trillion gallons of water flowing down the river.\6\ Along the 
Mississippi River, Cape Girardeau, Missouri, was above the 
flood stage from March 12th through August 4th--nearly 5 months 
of consecutive flooding.\7\ According to an economic analysis 
conducted by the Mississippi River Cities and Towns Initiative, 
losses in the 2019 flooding season ``exceeded $20 billion 
across 19 states in the Missouri, Arkansas, and Mississippi 
river watersheds.''\8\
---------------------------------------------------------------------------
    \5\Alisha Renfro, Delta Dispatches: 5 Reasons Why 2019's 
Mississippi River Flood is the Most Unprecedented of Our Time, Restore 
the Miss. River Delta (June 27, 2019), http://
mississippiriverdelta.org/5-reasons-why-2019s-mississippi-river-flood-
is-the-most-unprecedented-of-our-time/.
    \6\Id.
    \7\Summary of Major Flooding Along Mississippi River in 2019, Nat'l 
Weather Serv., https://www.weather.gov/pah/MississippiRiverFlooding2019 
(last visited June 29, 2020).
    \8\Graham Ambrose, $6.2 Billion: New Analysis Shows Total Flood 
Cost to Mississippi River States, Muscatine Journal (Mar. 5, 2020), 
https://muscatinejournal.com/news/local/6-2-billion-new-analysis-shows-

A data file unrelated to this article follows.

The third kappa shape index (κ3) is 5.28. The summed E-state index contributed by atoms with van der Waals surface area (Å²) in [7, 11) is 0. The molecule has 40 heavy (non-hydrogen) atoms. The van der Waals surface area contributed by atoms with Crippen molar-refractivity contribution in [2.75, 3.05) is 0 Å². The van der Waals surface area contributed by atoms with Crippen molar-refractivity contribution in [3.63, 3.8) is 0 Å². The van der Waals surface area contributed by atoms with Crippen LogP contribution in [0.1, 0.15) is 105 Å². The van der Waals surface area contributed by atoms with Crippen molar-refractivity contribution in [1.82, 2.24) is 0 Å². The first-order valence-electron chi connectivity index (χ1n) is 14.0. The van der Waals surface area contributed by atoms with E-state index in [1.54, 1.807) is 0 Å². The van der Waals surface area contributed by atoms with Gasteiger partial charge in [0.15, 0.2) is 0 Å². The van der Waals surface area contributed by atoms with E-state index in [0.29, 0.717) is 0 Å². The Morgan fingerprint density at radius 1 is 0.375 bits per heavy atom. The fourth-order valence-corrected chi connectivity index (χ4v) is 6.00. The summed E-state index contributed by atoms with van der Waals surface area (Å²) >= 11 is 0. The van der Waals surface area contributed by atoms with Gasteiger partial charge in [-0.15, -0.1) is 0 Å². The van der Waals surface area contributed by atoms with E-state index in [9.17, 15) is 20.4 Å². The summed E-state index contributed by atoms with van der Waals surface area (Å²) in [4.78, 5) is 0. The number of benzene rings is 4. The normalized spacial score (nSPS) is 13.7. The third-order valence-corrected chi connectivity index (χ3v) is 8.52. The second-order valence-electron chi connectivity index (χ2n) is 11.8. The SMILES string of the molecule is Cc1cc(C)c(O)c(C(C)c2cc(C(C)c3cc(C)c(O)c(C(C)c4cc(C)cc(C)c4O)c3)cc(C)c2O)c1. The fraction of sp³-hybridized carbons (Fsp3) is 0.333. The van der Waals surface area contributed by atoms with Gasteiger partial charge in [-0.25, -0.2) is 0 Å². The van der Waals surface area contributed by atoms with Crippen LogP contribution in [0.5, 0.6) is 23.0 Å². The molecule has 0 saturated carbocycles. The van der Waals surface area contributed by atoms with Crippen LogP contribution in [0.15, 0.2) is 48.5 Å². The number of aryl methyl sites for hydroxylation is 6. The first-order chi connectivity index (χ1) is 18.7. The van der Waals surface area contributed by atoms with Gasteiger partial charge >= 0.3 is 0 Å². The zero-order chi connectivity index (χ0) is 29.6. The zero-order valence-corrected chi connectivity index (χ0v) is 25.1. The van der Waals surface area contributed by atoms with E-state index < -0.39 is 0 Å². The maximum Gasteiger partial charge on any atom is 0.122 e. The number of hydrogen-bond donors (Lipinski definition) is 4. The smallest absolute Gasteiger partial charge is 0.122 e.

total-flood-costs-to-mississippi-river-states/article_bb344f1b-0808-
51ce-9ddf-1d3f53829233.html.
---------------------------------------------------------------------------
    Fluctuating water levels in the Great Lakes have also 
resulted in hundreds of millions of dollars lost by the 40 
million people and by the many industries in the region that 
are vital to our nation's economy.\9\ In Michigan alone, 
officials from the Michigan Municipal League estimate that 
shoreline erosion and flooding have resulted in $63 million 
dollars in damage over the past year.\10\
---------------------------------------------------------------------------
    \9\U.S. Geological Survey, USGS Fact Sheet: Coastal Erosion of 
Southern Lake Michigan https://pubs.usgs.gov/fs/lake-michigan/ (last 
visited July 31, 2020).